Google's desire to get people spending in its Play Store is illustrated not only by the quality of the bargain Nexus 7 tablet, but also the consumer-friendly nature of its media apps, including Google Play Movies & TV, and this app: Google Play Books. The challenge here for Google is to persuade Android smartphone- and in particular Android tablet-toting bookworms that they can eschew Amazon's Kindle apps and hardware in favour of Google's own e-reader app, and buy books from the Play Store, rather than Amazon.
It succeeds to a point: the Play Books app offers much the same experience as Amazon's Kindle app. But for those who use Kindle ereader devices and Android phones, there's no benefit to having multiple apps that can't talk to each other. See also: Best Android Apps.
Play Books comes pre-installed on the Nexus 7, on which we tested it. While we appreciate that, and the free Nexus 7 guidebook, we could have lived without the free Jeffrey Archer book (and you can't delete books from your account, of which more later). All new users of Google Play Books also get the more palatable Alice's Adventures in Wonderland, Pride and Prejudice, and Great Expectations.
Open up the Play Books app and you will see these books, and any others you have purchased, displayed as book cover tiles. Books that are available for offline reading are marked by a blue dot. To remove a book from your library, Jeffrey Archer or otherwise, press and hold down on the book cover in your library and select 'Remove from this device' or 'Remove from Library'.
Adding books to Google Play Books
You will, of course, wish to add more books to your library. Doing so is simple: simply hit the shop icon at the top of the app. Then you can browse the selection of books on Google Play. You can search by title or author as well, Google being something of an expert on search. There are a lot of books in the Google Play Store now.
There are so many it is impossible to say how it compares with Amazon's vast repository of books, but licensing doesn't seem to be quite the issue it is for movies and TV episodes. And there is no reason why you wouldn't have both the Amazon Kindle app *and* Google Play Books on any Android devices you use for reading. The cost of books is broadly the same: around £7 for a new release.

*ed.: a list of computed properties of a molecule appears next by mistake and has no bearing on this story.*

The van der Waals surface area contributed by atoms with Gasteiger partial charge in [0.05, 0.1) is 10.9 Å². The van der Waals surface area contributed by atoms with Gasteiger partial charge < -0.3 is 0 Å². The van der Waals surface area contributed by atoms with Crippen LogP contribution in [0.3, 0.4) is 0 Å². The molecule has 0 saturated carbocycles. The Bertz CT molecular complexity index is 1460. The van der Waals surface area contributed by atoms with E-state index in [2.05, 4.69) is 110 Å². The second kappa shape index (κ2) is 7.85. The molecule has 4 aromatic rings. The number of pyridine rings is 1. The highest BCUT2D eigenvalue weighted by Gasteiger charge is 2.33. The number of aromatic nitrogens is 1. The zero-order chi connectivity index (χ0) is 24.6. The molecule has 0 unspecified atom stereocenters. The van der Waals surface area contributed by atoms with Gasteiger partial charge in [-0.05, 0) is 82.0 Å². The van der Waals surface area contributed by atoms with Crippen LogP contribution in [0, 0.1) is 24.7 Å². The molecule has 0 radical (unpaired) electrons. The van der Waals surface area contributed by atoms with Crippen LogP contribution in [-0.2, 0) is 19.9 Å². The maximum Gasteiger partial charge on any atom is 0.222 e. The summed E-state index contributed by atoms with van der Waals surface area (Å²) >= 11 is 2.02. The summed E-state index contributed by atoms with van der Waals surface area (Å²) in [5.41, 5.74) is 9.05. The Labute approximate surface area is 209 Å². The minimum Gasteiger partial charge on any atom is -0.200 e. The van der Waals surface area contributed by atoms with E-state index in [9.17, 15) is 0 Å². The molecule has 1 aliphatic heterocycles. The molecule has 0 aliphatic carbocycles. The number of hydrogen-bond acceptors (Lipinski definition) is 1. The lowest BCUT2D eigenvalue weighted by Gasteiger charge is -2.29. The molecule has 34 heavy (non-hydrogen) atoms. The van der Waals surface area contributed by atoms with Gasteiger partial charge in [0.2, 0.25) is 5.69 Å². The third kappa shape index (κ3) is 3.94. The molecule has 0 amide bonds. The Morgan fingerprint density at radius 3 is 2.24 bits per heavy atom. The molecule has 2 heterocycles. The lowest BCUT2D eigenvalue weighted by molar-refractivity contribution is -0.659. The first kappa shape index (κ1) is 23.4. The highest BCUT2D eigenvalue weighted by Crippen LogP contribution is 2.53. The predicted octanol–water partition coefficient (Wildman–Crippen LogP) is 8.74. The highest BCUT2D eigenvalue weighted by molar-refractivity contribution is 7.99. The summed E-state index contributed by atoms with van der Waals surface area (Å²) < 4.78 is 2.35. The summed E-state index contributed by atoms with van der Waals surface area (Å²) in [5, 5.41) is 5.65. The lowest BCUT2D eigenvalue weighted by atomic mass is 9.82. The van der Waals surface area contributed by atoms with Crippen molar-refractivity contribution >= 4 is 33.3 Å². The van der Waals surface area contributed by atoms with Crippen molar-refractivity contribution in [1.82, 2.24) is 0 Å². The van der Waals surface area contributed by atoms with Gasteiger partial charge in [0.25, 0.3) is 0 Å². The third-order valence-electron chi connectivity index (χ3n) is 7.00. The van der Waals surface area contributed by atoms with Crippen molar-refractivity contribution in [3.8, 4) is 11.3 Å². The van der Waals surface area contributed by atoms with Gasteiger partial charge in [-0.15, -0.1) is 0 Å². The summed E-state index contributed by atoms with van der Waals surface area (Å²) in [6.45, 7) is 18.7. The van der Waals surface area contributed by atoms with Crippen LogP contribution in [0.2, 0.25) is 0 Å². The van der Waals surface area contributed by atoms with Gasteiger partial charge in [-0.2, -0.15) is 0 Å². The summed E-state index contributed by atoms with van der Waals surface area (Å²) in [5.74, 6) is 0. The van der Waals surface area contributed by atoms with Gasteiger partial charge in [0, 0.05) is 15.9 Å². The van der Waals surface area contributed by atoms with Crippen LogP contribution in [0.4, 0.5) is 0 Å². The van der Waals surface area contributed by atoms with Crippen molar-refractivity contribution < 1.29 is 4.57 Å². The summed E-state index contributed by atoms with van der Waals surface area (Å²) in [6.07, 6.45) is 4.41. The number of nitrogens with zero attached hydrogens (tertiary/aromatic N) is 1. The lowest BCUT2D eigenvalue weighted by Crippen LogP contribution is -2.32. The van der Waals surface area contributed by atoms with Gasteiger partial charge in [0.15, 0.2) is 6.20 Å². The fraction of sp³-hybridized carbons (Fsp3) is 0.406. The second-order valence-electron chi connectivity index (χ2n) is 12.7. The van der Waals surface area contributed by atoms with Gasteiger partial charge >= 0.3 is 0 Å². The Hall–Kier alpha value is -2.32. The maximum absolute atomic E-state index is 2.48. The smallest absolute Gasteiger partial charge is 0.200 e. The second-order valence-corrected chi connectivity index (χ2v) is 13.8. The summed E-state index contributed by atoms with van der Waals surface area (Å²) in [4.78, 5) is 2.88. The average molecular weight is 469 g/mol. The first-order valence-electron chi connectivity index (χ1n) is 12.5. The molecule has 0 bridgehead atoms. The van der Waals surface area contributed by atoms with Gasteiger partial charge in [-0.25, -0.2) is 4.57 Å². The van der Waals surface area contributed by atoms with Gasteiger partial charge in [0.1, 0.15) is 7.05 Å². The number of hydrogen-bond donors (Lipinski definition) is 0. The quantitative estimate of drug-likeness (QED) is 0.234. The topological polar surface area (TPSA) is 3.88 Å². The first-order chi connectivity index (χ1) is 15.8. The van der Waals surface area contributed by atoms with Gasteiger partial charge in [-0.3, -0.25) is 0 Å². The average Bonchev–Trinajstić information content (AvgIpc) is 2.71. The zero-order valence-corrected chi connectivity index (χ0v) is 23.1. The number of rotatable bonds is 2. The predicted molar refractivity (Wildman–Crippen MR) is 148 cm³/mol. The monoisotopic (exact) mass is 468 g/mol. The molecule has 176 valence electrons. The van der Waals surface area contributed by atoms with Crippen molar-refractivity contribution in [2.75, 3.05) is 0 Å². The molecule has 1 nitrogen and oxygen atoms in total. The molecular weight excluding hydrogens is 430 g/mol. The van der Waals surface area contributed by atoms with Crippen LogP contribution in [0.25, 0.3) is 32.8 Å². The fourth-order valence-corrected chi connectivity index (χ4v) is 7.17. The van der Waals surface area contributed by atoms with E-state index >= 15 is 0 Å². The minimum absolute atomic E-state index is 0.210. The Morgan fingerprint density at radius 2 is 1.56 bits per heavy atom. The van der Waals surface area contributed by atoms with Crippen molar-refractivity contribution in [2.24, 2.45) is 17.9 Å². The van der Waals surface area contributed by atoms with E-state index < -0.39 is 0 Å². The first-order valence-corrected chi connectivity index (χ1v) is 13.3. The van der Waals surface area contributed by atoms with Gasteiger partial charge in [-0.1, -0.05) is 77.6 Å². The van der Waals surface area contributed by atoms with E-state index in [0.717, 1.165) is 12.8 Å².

Google Play Books: reading experience
That last sentence is true because Google Play Books offers a pretty good reading experience. To start of resume reading a book, you simply tap on the cover from inside the Play Books app. As with both the Kindle app and Kindle devices, should you wish to read the next page you tap the right side of the screen, or swipe from right to left. If you're reading a particularly tricky chapter and wish to turn back (and goodness knows Dr Seuss can be tough), you simple tap the left side or swipe the other way. It really is very intuitive.
Hit the middle of the screen and you can see the title of the book and the menu bar at the top of the screen, and at the bottom a slider that you can use to see where you are in the book. Unlike the Kindle app which offers your position in the book, Play Books deals in page number. Move around the slider to jump to a different part of the book.
In the menu bar at the top of the page are the search icon, an icon that when hit presents a drop down list of chapters and bookmarks, the Display Options, and a final settings drop-down that offers such options as 'About this book', 'Share', and 'Add bookmark', and so on. Here you can set books to be available to read offline, for instance. A critical option when by default Play Books is intended as a cloud service.
Google says: "Books that you read are automatically added to your library and downloaded to your device. If your device runs low on space, the local copies of books that you have not read recently may be removed to free up space." It works well, but before setting off on a long plane or train journey, it is worth checking that your chosen book is downloaded.
Display Options is crucial here. You can change the font size and line height to suit even the tiredest eyes. There are a selection of fonts from which to choose, and you can even change the alignment of text to right or centre, should you desire. Critically you can adjust the brightness here. Google Play Books also offers themes, although only two: day and night. Day is typical, black text on a white background.
The night theme reverses this, with white text on a black background making for easier reading in the dark (and for less spousal light pollution). These are all great options, although we miss the ability to choose sepia that the Kindle app offers: on a backlit screen softening the light is important. Amazon's app makes you use the device's own brightness settings to change the screen, however.
Google Play Books looks amazing on the Nexus 7, as you might expect, but it's also great on older tablets such as the original Samsung Galaxy Tab 10.1.
We tried it on our Motorola Motoluxe smartphone and the experience was pretty good - as good as you could expect from a device with a 4in display.
Like the Kindle app, your books are synched across any Android devices upon which you have Google Play Books installed. So stop reading on a certain page on one device and you can seamlessly pick it up on another. In our tests this worked really well across Nexus 7, Galaxy Tab 10.1 and Motorola Motoluxe. And even though Amazon works in a similarly slick way, this is still impressive stuff.
Play Books: Specs
- Android OS version 2.2 or later
- Android OS version 2.2 or later
SHOULD I BUY PLAY BOOKS?
Google Play Books is as slick and user-friendly an e-reading app as you are likely to find. It works well and looks good. Whether that means you'd rather give Google your money than Amazon is a different point, but choice is good and for Android users Google Play Books certainly offers that.